Hinduism also gave rise to the caste system, which is one of the oldest and yet, most controversial forms of social and religious hierarchy.
The caste system divides Hindus into different groups based on their karma (work) and dharma (duty) and in order of prominence: Brahmin—intellectual and spiritual leaders; Kshatriyas: protectors and public servants; Vaisyas—skilled producers; Shudras— labourers; Untouchables— the lowest level of the societal hierarchy.
The caste system stems from the Hindu concept that celebrates diversity but also believes that people are different and so, each has their own role that will fit well into different aspects of society. This Varna, or social order creates the framework of Hindu moral duties.
For centuries, the caste system determined every aspect of a person’s social, professional and religious status in Indian communities. Today this system is somewhat overlooked, but obligations to marry within a certain caste is still upheld.
Hinduism In Singapore
Source: Dominik Vanyi on Unsplash
Hinduism in Singapore can be traced back to 7 AD when Singapore was better known as Temasek— a trading post for the Hindu-Buddhist Srivijaya empire.
Presently, Hindus make up 5% of Singapore’s population, where approximately 30 Hindu temples can be found in Singapore.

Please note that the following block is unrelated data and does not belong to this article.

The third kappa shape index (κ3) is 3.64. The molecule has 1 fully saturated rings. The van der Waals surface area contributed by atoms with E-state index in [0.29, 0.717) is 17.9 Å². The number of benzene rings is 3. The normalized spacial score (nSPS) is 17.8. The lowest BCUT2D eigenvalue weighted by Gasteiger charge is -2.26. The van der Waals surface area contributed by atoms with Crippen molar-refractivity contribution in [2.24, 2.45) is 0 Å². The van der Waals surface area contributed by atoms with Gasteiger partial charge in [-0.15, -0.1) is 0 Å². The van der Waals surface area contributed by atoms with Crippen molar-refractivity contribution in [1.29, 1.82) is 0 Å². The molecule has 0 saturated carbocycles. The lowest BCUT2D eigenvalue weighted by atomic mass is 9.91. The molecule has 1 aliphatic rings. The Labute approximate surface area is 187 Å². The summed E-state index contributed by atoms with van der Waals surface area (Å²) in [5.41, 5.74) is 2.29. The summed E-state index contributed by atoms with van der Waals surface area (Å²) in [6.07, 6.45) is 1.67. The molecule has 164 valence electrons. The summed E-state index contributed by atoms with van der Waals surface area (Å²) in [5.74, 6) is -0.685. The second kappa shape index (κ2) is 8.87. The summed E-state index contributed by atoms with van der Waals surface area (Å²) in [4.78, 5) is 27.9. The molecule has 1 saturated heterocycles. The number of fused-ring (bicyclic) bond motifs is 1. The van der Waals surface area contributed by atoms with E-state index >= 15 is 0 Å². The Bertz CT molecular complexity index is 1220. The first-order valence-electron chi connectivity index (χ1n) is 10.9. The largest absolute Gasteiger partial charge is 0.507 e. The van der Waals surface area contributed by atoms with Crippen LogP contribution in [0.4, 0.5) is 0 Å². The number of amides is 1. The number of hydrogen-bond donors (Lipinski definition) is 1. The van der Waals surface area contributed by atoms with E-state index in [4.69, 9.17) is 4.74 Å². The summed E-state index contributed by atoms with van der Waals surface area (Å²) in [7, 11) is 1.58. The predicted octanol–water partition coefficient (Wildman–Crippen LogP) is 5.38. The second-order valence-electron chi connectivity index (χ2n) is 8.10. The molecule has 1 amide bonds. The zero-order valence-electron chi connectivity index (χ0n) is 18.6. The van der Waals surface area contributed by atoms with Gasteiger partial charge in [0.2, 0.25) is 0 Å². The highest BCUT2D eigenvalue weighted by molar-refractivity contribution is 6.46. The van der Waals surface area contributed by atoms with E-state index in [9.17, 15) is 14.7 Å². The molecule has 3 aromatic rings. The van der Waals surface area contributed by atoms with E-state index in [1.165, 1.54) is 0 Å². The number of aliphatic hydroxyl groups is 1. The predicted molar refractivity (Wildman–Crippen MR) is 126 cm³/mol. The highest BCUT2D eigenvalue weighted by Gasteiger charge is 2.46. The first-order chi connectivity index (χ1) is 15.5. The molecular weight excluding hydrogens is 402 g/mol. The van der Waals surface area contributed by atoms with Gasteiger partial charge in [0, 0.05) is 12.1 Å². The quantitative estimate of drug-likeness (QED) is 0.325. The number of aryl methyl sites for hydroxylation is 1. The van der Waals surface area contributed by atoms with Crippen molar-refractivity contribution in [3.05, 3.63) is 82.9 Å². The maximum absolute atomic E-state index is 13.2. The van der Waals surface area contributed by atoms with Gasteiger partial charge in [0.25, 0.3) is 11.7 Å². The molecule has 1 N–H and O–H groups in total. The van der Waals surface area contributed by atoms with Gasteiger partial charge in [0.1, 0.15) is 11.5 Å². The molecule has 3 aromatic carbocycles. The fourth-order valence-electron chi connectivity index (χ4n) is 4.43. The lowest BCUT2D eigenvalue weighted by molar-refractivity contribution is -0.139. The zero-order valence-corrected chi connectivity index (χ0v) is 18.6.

Mainly three festivals are celebrated by Hindus in Singapore— Deepavali, Thaipusam and the Firewalking Festival.
Many are familiar with the festival of lights, or better known as Deepavali, but few Singaporeans know about Thaipusam or the Firewalking Festival.
Source: Dominic Vanyi on Unsplash
Observed as a public holiday up until 1968, Thaipusam is a celebration that honors Lord Murugan, a Hindu God of war and a son of Shiva. The festival is one of faith, endurance, and penance.
Devotees carrying a silver chariot from one temple to another with other devotees carrying kavadi (offerings). Participants shout “Vel!” (spear) above the drumming procession as an ode to Lord Murugan who defeated evil using the vel that was gifted to him by his mother.